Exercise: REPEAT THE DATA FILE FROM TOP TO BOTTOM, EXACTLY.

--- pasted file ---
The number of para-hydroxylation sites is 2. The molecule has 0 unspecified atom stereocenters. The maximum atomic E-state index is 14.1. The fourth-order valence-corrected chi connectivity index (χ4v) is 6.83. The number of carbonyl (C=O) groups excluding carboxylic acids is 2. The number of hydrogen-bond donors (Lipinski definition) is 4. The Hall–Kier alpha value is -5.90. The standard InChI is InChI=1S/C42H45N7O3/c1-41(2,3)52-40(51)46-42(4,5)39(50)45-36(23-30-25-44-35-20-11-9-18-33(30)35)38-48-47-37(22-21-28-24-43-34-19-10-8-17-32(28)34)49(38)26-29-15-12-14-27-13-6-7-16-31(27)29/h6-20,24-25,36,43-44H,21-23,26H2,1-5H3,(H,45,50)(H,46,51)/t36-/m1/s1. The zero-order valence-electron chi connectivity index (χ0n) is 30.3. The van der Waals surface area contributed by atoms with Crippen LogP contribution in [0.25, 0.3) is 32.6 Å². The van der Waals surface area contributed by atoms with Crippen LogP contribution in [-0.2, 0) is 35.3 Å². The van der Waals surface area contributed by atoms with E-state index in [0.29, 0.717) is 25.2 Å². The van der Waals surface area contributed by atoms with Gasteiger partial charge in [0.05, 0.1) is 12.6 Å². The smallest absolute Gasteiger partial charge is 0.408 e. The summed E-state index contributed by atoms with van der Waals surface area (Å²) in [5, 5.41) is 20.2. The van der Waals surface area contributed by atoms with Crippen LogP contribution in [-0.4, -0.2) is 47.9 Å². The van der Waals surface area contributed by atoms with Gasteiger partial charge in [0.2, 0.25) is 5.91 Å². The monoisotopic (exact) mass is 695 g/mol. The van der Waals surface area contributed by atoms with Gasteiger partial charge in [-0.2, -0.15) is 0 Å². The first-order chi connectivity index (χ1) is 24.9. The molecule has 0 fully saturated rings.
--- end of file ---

The number of para-hydroxylation sites is 2. The molecule has 0 unspecified atom stereocenters. The maximum atomic E-state index is 14.1. The fourth-order valence-corrected chi connectivity index (χ4v) is 6.83. The number of carbonyl (C=O) groups excluding carboxylic acids is 2. The number of hydrogen-bond donors (Lipinski definition) is 4. The Hall–Kier alpha value is -5.90. The standard InChI is InChI=1S/C42H45N7O3/c1-41(2,3)52-40(51)46-42(4,5)39(50)45-36(23-30-25-44-35-20-11-9-18-33(30)35)38-48-47-37(22-21-28-24-43-34-19-10-8-17-32(28)34)49(38)26-29-15-12-14-27-13-6-7-16-31(27)29/h6-20,24-25,36,43-44H,21-23,26H2,1-5H3,(H,45,50)(H,46,51)/t36-/m1/s1. The zero-order valence-electron chi connectivity index (χ0n) is 30.3. The van der Waals surface area contributed by atoms with Crippen LogP contribution in [0.25, 0.3) is 32.6 Å². The van der Waals surface area contributed by atoms with Crippen LogP contribution in [-0.2, 0) is 35.3 Å². The van der Waals surface area contributed by atoms with E-state index in [0.29, 0.717) is 25.2 Å². The van der Waals surface area contributed by atoms with Gasteiger partial charge in [0.05, 0.1) is 12.6 Å². The smallest absolute Gasteiger partial charge is 0.408 e. The summed E-state index contributed by atoms with van der Waals surface area (Å²) in [5, 5.41) is 20.2. The van der Waals surface area contributed by atoms with Crippen LogP contribution in [-0.4, -0.2) is 47.9 Å². The van der Waals surface area contributed by atoms with Gasteiger partial charge in [0.2, 0.25) is 5.91 Å². The monoisotopic (exact) mass is 695 g/mol. The van der Waals surface area contributed by atoms with Gasteiger partial charge in [-0.2, -0.15) is 0 Å². The first-order chi connectivity index (χ1) is 24.9. The molecule has 0 fully saturated rings.